Jennifer Griffin and Lucas Tomlinson report: U.S. officials watched North Korea prepare for the Tuesday launch of its first successful intercontinental ballistic missile, a well-placed senior U.S. official told Fox News – however, no anti-missile defense systems appear to have been activated to shoot down the rocket.
The U.S. had watched North Korea fueling the rocket prior to launch, the official said.
The missile fired on Tuesday is a new type of North Korean ICBM, which has yet to be named, Fox News was told. It uses liquid fuel – meaning the rocket takes more time to move and is less mobile than a missile that operates on solid fuel.
Given the apparent advance notice enjoyed by U.S. officials, it’s unclear why the Pentagon did not attempt to shoot the ICBM down with the U.S. missile defense shield components in the region. The missile flew 1,700 miles into space and was in flight for 37 minutes … (read more)
via Fox News
Government Announced North Korea Launch Before Missile Landed
The government made public North Korea’s launch of a ballistic missile before it landed in the Sea of Japan on Tuesday, making it the first case in which it was able to announce a launch that was conducted without advance notice before the missile had landed.
Local governments and airline operators were on alert and busy responding to the information.
Fired by North Korea on Tuesday morning, the ballistic missile flew for about 40 minutes and landed in Japan’s exclusive economic zone in the Sea of Japan. The Defense Ministry issued the first report saying, “A missile was fired and could land within Japan’s EEZ” at around 9:50 a.m., about 10 minutes after the launch.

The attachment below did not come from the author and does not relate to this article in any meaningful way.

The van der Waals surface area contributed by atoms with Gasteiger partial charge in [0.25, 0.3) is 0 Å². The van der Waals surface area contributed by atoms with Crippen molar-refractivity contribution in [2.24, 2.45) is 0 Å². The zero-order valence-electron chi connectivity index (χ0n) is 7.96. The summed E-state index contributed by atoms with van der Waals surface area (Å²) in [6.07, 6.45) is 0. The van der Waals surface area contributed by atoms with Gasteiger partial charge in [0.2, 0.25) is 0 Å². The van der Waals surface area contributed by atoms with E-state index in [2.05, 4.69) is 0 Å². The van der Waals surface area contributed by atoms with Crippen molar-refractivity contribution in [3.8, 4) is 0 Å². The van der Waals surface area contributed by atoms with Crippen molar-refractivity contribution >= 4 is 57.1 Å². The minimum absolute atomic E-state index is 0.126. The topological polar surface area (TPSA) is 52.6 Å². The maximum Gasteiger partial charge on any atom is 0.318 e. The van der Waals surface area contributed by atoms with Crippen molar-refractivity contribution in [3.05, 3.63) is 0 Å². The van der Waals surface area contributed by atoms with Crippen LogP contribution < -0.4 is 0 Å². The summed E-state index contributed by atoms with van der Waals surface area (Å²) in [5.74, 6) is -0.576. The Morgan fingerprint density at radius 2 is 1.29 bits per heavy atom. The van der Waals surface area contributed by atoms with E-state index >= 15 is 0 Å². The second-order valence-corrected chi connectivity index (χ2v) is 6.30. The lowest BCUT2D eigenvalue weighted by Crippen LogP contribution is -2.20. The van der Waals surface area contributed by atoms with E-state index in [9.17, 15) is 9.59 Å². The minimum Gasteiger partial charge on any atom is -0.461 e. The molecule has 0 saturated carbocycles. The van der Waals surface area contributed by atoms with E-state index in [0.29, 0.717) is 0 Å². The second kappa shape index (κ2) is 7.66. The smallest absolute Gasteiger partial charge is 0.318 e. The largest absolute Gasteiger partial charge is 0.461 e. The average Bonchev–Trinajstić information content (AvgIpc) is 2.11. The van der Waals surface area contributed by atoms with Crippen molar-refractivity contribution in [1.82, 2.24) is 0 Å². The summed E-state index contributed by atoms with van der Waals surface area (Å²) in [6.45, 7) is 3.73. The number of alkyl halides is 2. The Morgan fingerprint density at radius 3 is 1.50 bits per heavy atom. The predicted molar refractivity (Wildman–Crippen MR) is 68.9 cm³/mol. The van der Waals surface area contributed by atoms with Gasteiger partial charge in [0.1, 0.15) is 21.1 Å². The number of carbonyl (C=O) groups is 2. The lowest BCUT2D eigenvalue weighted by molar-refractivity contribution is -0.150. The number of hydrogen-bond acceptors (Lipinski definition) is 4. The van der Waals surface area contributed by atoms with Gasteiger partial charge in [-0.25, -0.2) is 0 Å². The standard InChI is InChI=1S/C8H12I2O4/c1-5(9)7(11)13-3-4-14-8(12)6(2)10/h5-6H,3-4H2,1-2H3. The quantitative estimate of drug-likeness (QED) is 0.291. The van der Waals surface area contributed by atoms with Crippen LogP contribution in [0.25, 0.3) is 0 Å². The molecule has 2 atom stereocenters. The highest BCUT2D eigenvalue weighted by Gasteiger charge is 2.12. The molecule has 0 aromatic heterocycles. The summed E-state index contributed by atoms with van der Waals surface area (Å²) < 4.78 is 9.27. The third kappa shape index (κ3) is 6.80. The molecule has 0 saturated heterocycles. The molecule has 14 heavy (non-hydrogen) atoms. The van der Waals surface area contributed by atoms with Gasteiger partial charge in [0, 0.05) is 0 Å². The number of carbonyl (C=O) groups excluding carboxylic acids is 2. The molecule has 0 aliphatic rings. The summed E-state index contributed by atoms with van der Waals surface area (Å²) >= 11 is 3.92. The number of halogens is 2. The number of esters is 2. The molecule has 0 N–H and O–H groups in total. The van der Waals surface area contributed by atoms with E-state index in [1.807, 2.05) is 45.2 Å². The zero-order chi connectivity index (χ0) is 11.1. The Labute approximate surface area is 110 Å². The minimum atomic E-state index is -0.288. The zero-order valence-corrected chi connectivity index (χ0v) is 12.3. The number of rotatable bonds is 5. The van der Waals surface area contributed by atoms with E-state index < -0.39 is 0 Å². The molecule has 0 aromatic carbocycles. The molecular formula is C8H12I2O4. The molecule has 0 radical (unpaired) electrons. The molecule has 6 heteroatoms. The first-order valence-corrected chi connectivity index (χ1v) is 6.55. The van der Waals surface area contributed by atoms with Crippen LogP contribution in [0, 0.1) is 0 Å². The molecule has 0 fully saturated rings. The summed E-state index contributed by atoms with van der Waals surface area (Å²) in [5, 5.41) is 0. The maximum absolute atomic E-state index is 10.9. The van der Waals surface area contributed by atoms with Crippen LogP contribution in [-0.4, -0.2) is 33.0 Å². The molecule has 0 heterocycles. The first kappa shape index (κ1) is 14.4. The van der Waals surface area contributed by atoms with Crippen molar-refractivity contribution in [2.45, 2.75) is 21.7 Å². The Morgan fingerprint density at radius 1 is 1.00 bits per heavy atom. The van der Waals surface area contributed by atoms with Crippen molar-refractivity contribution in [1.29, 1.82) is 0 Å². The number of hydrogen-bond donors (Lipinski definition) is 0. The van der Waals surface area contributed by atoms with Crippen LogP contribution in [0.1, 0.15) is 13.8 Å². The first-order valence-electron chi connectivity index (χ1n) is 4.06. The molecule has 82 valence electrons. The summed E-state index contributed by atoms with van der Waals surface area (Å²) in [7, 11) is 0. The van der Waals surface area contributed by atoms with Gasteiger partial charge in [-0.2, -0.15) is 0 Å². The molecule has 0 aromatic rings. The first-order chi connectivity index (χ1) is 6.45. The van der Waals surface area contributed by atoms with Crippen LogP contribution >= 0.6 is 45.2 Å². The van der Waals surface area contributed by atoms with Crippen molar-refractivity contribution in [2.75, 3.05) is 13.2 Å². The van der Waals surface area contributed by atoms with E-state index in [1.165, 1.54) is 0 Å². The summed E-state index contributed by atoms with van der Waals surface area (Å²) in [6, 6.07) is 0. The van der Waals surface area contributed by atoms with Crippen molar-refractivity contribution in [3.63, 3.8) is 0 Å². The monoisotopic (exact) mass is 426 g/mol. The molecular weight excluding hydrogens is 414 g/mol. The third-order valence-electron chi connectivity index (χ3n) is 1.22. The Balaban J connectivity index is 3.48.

The Self-Defense Forces traced the course of the missile with radar immediately after the launch. As a result of analysis by the Japan Aerospace Defense Ground Environment system and other means, the SDF judged there would be no risk of the missile falling on Japanese land.
Therefore the SDF did not take steps to intercept the missile. It landed in the Sea of Japan about 30 minutes after the report.
In previous cases, the government announced the missile launches after confirming their landing. Since this spring, it has publicly announced missile launches at the stage of detecting their launches.
However, in the case of a ballistic missile launch by Pyongyang on May 29, an announcement was made by the Defense Ministry about 35 minutes after the launch, when the missile had already landed in the Sea of Japan.
This time, partly because the missile was in the air for about 40 minutes, the ministry was able to make a pre-landing announcement for the first time.
A senior Defense Ministry official said, “Public interest in North Korea’s provocative actions has been increasing, and we judged it necessary to announce the fact as early as possible.”
An official of the Nagasaki prefectural government was busy informing municipalities in the prefecture of the launch after receiving from the central government after 10 a.m. on Tuesday the information that there was a possibility the North Korean missile could land in the Sea of Japan. The prefectural government plans to conduct its first evacuation drill on July 20 on the pretext of a ballistic missile attack.
The official said: “Nagasaki [Prefecture] assumes a missile would arrive [from North Korea] in seven minutes at the fastest. We want the central government to make efforts to reduce the time needed to provide information [on launches] even by a few seconds.”
In response to a series of Pyongyang missile launches, the government urged all prefectures in April to carry out evacuation drills with the participation of local residents. Nine prefectures, including Aomori, Akita and Niigata, have conducted the drills so far.
A new system fully introduced by the government by the end of April operated properly after the Tuesday launch … (read more)
Source: The Japan News